The Norwegian central bank, Norges Bank, released a working group report on digital currencies on Friday, May 18. The 55-page report covers the bank’s initial assessment of digital currencies, but more importantly sets preliminary use cases for digital fiat.
In particular, the working group sees three main directions for a central bank digital currency (CBDC). The report makes it clear that despite the shifts in how money is used and created, the role of a state central bank is unchanged as a guarantor of confidence in the currency and monetary system, and not as a replacement for commercial banks and lending institutions.
As such, the working group proposes that CBDCs be used primarily:
“To ensure a public and credit risk-free alternative to deposits in private banks, in addition to cash.
To function as an independent back-up solution for the ordinary electronic payment systems.
To ensure the existence of suitable legal tender as a supplement to cash.”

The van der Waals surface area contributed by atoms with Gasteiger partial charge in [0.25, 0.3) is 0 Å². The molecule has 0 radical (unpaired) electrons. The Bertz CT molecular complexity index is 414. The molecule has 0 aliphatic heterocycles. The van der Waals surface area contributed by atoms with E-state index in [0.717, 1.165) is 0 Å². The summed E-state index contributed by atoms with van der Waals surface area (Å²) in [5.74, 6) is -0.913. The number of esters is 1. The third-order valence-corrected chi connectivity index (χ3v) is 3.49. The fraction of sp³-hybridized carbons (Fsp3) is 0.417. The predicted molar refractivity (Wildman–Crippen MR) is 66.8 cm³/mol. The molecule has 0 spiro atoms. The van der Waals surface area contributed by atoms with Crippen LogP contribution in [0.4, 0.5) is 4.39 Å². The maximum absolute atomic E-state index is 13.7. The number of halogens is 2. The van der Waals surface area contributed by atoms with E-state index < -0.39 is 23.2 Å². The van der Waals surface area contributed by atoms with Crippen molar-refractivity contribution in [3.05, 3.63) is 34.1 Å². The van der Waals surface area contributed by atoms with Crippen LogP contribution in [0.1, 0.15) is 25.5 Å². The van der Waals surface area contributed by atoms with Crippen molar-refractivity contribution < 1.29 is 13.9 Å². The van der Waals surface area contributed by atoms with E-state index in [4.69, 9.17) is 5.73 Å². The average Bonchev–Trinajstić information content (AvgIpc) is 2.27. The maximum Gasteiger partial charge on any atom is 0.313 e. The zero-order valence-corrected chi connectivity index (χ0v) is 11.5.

Furthermore, Norges Bank’s working group sets out other reasons to consider CBDCs. These include macroeconomic gains through lower taxes as some debt gets converted to CBDC and “increased monetary space” that might be helpful as the use of material cash declines. However, the authors point that these arguments have little relevance to Norway (taxes) or require too much effort considering the outcome.
Regarding cryptocurrencies such as BitCoin, the working group does not see any threat to krone (the Norwegian currency) in the short to medium term. They point out that cryptocurrency strengths such as payment efficiency are not considered to be fundamental to a currency’s value, and that they have little effect on robust monetary systems [compared to the situation in Iran - ed.].
While the report issued by the working group is only the beginning of a discussion, Norway, like Scandinavia in general, is facing a decline in the use of cash. The working group points out that digital currencies are uncharted territory for every central bank, but something will need to be done to maintain confidence in the monetary system going forward.